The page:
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Many of you have probably heard the word BOAT described using the acronym Bring On Another Thousand. Sadly, some days that seems all too accurate. Yesterday for example, we traded significantly more than that sum of money for what we hope will be more power on our boat, specifically a new battery bank.

After doing a bit of telephone shopping, we settled on 8 new Deka golf cart batteries supplied by Caribbean Battery. I spoke with Maceo from CB several times on the telephone yesterday and coordinated a time for one of his guys to meet us at Crown Bay Marina, just around the corner from where we were located, to make the swap. Maceo sent his man Chuck over to help with the install and we had the new batteries in and the old ones taken away in just over an hour. We were going to pay for a night’s dockage at the marina so that we could plug into shore power but Maceo assured us that the batteries would be fully charged when they were installed so it wouldn’t be necessary. As such, we only had to pay for a couple of hours stay on their day dock, saving us a bit of money. Our apologies to the spectators there for not creating a bit more excitement during our docking (it only took two attempts to back into the slip — we’re a bit out of practice on the whole docking thing, but still, not THAT out of practice).

Our plan is to take very good care of these batteries in order to maximize their life span. Let’s hope we can do that. And now that all that messy work is out of the way, hopefully we can start to enjoy the Virgin Islands!!!

Chuck and I battle to swap the four batteries installed under this step. It was tricky!

14 Comments

  1. A battle to muscle them in under the step, eh? (Duly noted for future boats… build battery carrier so that they can be lifted straight out.)

    It’s a pity that Ni-Fe cells are so damned pricey and are different shapes than Pb-acid. For a new build, that’s the way I’d go; there are Ni-Fe packs from the 1940s that are still in daily use at their original ratings. But you can’t retrofit them without completely redesigning the charging system and fabricating new battery compartments. For an existing boat, heavy-duty traction batteries like the ones you found are among the best bets.

    That’s one big “ouch” on the accounts, but if it’s needed… and now you can be reasonably sure they’ll last quite a while.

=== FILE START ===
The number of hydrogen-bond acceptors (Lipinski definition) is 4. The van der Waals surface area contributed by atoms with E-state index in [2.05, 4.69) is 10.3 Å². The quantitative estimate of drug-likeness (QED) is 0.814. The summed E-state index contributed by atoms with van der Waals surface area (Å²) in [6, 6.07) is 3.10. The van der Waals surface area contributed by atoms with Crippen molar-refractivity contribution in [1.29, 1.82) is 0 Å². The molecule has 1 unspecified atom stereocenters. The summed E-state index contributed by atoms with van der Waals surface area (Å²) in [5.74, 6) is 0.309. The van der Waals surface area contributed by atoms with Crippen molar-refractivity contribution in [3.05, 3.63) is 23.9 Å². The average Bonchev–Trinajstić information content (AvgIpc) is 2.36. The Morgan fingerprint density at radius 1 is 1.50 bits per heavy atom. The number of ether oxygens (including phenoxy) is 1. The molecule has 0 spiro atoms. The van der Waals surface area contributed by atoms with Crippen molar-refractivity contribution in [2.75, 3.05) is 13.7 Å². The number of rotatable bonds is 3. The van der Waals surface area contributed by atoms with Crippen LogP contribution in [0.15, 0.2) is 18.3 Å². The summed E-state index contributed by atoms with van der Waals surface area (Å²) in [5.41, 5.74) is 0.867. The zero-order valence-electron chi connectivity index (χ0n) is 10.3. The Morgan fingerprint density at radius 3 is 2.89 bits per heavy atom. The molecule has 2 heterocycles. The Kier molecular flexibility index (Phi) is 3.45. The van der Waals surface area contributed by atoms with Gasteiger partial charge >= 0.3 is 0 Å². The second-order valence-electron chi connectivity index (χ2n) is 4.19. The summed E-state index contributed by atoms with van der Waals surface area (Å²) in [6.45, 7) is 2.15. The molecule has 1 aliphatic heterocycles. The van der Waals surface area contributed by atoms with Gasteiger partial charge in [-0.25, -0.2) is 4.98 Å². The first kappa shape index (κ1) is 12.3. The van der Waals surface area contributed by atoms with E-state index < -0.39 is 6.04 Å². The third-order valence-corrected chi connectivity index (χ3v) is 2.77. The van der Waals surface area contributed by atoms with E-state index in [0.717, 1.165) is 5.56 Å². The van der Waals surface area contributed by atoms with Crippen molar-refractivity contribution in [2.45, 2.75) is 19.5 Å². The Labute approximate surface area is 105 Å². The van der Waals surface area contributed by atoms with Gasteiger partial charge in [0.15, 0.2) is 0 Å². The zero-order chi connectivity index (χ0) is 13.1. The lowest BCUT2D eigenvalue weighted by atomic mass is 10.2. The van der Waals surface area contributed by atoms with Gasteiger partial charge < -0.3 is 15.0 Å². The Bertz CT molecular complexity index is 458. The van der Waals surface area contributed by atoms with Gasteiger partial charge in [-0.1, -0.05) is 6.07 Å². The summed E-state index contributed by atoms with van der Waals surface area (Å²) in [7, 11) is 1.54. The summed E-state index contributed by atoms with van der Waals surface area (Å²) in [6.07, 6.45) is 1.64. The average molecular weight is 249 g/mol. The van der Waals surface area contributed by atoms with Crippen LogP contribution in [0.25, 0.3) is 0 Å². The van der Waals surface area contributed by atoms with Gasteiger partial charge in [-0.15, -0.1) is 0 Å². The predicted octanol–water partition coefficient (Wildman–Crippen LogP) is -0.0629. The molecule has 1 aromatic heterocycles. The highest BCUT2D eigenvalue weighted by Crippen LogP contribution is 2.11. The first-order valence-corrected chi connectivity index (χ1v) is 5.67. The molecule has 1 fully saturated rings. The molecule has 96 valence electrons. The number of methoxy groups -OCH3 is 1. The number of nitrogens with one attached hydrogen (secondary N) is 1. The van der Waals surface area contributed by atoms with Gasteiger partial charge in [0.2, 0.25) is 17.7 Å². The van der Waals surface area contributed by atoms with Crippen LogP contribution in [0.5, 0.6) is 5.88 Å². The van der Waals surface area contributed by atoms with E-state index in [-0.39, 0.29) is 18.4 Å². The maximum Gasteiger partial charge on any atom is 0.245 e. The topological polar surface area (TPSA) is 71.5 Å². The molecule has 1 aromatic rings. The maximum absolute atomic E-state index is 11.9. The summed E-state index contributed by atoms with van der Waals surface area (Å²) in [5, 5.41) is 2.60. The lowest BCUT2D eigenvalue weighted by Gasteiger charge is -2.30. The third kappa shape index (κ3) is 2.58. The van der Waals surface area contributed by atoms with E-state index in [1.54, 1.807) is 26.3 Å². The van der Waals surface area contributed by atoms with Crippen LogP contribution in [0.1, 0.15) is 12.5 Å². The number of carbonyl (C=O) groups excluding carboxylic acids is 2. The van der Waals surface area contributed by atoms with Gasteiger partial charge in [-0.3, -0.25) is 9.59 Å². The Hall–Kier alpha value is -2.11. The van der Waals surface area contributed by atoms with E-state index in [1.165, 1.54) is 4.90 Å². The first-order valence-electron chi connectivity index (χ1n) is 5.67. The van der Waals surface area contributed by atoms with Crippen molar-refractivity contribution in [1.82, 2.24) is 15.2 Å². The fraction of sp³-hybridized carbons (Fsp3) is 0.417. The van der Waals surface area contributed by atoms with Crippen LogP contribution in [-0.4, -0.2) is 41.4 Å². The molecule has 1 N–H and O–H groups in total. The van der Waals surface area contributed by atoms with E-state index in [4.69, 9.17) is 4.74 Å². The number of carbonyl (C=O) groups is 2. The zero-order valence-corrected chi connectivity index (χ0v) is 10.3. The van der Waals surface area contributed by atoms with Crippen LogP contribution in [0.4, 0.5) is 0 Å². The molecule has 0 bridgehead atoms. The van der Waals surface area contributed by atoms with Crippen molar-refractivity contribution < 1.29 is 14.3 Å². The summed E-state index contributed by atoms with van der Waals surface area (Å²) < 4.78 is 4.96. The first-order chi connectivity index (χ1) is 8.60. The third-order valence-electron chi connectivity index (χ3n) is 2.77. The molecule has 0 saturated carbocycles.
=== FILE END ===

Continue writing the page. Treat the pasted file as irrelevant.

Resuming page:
2. “Boat” for sailboats = Bring Out Another Thousand
    “Boat” for powerboaters = Bring Out Another Tenthousand

    Have fun in St John Kids…My favorite place

  3. Thom, S/V Baggywrinkle - Reply

    Hi Mike,

    In regards to maintaining your new batteries, if they’ll at all difficult to get to for checking water levels, you might want to consider a set of these: http://www.kk.org/cooltools/archives/003900.php.

    Fair winds,
    Thom

  4. HOME = have our minds examined. We should be living on a boat

  5. Yowch!

    How old were the old batteries?

    bob
    s/v Eolian

  6. A shame all them old batteries couldn’t be givin to local islanders. When your replacing stuff down island, think of the locals, you could make a real happy day for some. (just/saying)

    • Good idea Ken. At that point in time though, we needed to make the switch quickly and CB were willing to take them away for us. I’m unsure what they do with them but you’re right, it would have been nice to get them into an individual’s hands.

  7. andy & sonja cru-zinacatamaran - Reply

    How many of your old one were no good in the end ? At last now you should be worry free regarding them for a while, only servicing them “water levels” Is there any way of making a wheel system for them to be able to slid to the opening to be lifted out , or inspected ?

    • A larger opening would definitely give easier access but I’m not prepared to do that. There is nothing really to inspect except for water levels and I can do that easily with the Profill system that we have. As for how many were good, we didn’t check them all. One was bad and another so so. That was all I really needed to know.

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